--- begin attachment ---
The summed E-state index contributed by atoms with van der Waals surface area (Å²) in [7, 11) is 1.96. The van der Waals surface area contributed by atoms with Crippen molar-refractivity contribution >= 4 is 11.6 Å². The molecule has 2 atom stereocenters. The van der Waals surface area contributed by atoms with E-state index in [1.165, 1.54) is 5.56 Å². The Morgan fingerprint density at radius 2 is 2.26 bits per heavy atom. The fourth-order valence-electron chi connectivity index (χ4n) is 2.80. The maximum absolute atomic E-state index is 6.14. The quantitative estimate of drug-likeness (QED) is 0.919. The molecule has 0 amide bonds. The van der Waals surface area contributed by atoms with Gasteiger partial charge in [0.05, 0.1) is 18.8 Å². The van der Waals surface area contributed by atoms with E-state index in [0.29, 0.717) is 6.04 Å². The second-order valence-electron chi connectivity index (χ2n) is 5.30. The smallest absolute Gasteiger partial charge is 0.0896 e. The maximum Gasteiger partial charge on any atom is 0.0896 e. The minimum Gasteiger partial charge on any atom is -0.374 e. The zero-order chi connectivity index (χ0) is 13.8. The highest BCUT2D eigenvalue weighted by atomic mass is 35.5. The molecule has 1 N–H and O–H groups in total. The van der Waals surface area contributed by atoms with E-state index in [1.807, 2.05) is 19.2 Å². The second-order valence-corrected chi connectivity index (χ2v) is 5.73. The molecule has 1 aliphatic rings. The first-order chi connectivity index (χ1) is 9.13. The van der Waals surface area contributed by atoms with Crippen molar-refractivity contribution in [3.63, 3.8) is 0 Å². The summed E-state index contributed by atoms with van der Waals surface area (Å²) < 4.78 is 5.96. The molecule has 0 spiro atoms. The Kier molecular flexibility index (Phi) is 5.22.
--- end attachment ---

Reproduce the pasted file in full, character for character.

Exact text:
The summed E-state index contributed by atoms with van der Waals surface area (Å²) in [7, 11) is 1.96. The van der Waals surface area contributed by atoms with Crippen molar-refractivity contribution >= 4 is 11.6 Å². The molecule has 2 atom stereocenters. The van der Waals surface area contributed by atoms with E-state index in [1.165, 1.54) is 5.56 Å². The Morgan fingerprint density at radius 2 is 2.26 bits per heavy atom. The fourth-order valence-electron chi connectivity index (χ4n) is 2.80. The maximum absolute atomic E-state index is 6.14. The quantitative estimate of drug-likeness (QED) is 0.919. The molecule has 0 amide bonds. The van der Waals surface area contributed by atoms with Gasteiger partial charge in [0.05, 0.1) is 18.8 Å². The van der Waals surface area contributed by atoms with E-state index in [0.29, 0.717) is 6.04 Å². The second-order valence-electron chi connectivity index (χ2n) is 5.30. The smallest absolute Gasteiger partial charge is 0.0896 e. The maximum Gasteiger partial charge on any atom is 0.0896 e. The minimum Gasteiger partial charge on any atom is -0.374 e. The zero-order chi connectivity index (χ0) is 13.8. The highest BCUT2D eigenvalue weighted by atomic mass is 35.5. The molecule has 1 N–H and O–H groups in total. The van der Waals surface area contributed by atoms with E-state index in [1.807, 2.05) is 19.2 Å². The second-order valence-corrected chi connectivity index (χ2v) is 5.73. The molecule has 1 aliphatic rings. The first-order chi connectivity index (χ1) is 9.13. The van der Waals surface area contributed by atoms with Crippen molar-refractivity contribution in [3.63, 3.8) is 0 Å². The summed E-state index contributed by atoms with van der Waals surface area (Å²) < 4.78 is 5.96. The molecule has 0 spiro atoms. The Kier molecular flexibility index (Phi) is 5.22.